Setting out to sell his second-term agenda, President Obama planned to travel to an engine-parts factory here on Wednesday to promote the revival of American manufacturing, one of the core messages of his State of the Union speech on Tuesday evening.
It was the first of three stops this week in which Mr. Obama, having spoken to a divided Congress, will now try to build popular support for his proposals to invest in manufacturing and education, and raising the minimum wage — an agenda that he claims will help secure the prosperity of the middle class.
In visiting a production plant owned by the Canadian auto-parts maker, Linamar, Mr. Obama hopes to showcase his goal of making the United States a magnet for manufacturing jobs. That was one of three economic pillars of his address to a joint session of Congress.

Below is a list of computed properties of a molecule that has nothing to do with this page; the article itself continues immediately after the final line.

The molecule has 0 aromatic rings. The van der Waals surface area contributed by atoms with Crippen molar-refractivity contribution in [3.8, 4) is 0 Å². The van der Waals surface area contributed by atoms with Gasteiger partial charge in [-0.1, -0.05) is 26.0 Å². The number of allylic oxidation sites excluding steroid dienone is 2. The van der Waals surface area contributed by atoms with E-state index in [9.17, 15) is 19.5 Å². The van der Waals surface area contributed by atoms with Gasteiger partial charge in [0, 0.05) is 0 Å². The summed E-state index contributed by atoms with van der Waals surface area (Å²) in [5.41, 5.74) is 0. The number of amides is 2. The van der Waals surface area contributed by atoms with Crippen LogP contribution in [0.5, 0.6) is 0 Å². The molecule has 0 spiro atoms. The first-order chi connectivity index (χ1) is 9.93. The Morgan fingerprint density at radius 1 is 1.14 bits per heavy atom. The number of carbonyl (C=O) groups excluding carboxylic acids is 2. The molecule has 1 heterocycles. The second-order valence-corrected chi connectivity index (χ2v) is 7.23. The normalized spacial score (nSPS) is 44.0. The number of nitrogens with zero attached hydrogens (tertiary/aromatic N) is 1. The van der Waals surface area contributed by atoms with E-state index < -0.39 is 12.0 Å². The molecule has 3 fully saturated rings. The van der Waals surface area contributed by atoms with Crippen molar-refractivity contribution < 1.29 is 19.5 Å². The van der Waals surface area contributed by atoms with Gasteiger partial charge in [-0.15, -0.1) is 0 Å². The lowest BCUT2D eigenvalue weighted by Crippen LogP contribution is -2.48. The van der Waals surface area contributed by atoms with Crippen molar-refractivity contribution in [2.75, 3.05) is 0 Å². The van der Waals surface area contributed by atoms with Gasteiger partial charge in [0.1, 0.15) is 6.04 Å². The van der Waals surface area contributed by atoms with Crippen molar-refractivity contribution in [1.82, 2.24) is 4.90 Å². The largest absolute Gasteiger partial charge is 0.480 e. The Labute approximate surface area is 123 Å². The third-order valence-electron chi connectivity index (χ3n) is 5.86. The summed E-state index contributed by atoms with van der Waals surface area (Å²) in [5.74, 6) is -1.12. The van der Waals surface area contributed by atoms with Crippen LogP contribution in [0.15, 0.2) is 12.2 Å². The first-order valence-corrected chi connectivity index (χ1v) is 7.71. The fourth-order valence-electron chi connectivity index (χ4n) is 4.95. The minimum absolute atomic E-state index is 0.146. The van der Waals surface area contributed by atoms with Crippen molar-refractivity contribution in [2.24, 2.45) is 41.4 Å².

Linamar Corporation, which makes parts for heavy-duty engines, recently opened its fourth American manufacturing plant in this small town on the outskirts of Asheville, occupying a closed Volvo construction equipment factory. The plant has hired 160 workers, according to the White House, and plans to take on 40 more by the end of 2013.
In his speech on Tuesday, Mr. Obama reiterated his ideas for making the United States more attractive for manufacturing, which include eliminating tax breaks for companies that move jobs overseas and offering incentives for them to build factories in the United States.